Per NTSB recommendation, state could lower DUI limit - - Columbia, South Carolina |

Per NTSB recommendation, state could lower DUI limit

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Last year, 26,000 people in South Carolina were arrested for driving under the influence.

Now, federal and state lawmakers are considering tougher DUI legislation to prevent alcohol related crashes that kill more than 10,000 people every year.

The National Transportation Safety Board is recommending all states adopt a .05 blood alcohol content cut off, a measure they say could save up to 800 lives per year, but lowering that limit would have a wide range of consequences.

"I'll have more business," said attorney Pete Strom.

Strom says it would start with more arrests.

"Ten percent more people would be charged," said Strom. "I think you'll see a lower conviction rate on these lower numbers. They'll be more people charged, but I don't think they'll win as many of those cases as they do with rates like .15."

Taking a cue from national recommendations, Darlington County Sen. Gerald Malloy introduced similar threshold reduction legislation late this session.

"We've been looking at interlocks and other things to see if we can make the highway safer and its not something we're totally vested in, but its something to encourage the debate," said Malloy.

It's a debate with a lot at stake, especially in South Carolina.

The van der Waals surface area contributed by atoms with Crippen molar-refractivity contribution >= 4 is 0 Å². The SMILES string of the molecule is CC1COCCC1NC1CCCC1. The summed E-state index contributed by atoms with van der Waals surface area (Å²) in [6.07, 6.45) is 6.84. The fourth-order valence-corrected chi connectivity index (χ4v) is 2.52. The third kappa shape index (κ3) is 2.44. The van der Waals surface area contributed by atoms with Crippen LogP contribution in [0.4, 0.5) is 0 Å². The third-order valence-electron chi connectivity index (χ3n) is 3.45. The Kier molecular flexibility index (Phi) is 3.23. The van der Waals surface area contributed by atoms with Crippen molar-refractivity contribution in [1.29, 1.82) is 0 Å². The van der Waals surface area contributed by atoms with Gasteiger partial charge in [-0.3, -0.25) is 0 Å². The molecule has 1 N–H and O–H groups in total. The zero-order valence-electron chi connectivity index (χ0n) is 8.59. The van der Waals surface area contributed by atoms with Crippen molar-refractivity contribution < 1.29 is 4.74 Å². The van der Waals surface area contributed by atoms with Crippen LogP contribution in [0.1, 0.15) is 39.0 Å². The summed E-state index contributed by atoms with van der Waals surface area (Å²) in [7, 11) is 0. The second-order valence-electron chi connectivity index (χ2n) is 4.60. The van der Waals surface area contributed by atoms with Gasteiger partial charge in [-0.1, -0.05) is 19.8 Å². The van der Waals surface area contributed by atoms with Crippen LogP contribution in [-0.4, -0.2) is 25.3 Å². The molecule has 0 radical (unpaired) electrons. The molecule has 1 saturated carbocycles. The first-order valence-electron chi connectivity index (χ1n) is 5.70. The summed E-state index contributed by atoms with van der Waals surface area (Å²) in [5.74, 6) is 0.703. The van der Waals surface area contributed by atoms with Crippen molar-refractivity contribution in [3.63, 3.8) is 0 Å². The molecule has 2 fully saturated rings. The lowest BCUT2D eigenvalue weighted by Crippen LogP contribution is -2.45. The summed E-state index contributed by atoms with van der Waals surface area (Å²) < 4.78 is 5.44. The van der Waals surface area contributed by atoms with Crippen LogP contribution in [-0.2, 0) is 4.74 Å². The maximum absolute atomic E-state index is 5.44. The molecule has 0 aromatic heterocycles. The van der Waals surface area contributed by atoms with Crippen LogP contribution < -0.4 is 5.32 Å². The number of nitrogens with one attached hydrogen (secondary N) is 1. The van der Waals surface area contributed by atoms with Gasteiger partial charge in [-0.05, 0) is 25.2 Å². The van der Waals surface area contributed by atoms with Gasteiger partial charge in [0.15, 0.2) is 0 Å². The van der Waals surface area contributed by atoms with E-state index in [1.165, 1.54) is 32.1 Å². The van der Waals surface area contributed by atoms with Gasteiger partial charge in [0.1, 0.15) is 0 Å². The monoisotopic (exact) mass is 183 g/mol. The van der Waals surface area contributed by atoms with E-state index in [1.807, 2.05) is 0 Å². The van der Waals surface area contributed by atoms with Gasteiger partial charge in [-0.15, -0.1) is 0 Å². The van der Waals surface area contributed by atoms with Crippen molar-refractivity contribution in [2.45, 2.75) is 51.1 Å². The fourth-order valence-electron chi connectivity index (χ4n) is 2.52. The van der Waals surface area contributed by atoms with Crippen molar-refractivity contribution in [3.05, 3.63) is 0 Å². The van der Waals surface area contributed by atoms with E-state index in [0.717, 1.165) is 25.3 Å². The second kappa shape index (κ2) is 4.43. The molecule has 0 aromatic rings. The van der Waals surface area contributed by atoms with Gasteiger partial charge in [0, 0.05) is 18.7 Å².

"Up until last year, we were tied first in the nation for number of alcohol-related crashes," said South Carolina Highway Patrol trooper Brent Kelly. "But it did fall last year. We fell from 44 percent to 38 percent in 2012 as far as alcohol-related crashes, so now we're 7th in the nation."

If enacted, the new threshold would also impact the bottom line of many local businesses who could see their customers' bar tabs decrease by 50 percent.

"The economy is definitely going to be affected because people -- responsible people -- aren't going to drink as much when they go out to dinner," said Strom. "As tough as the job market is, any kind of criminal record is a problem for young people and old people."

Now even if the limit is lowered, according to statistics, 68 percent of the alcohol-related traffic fatalities in South Carolina were caused by drivers with a blood alcohol content level of more than .15 percent.

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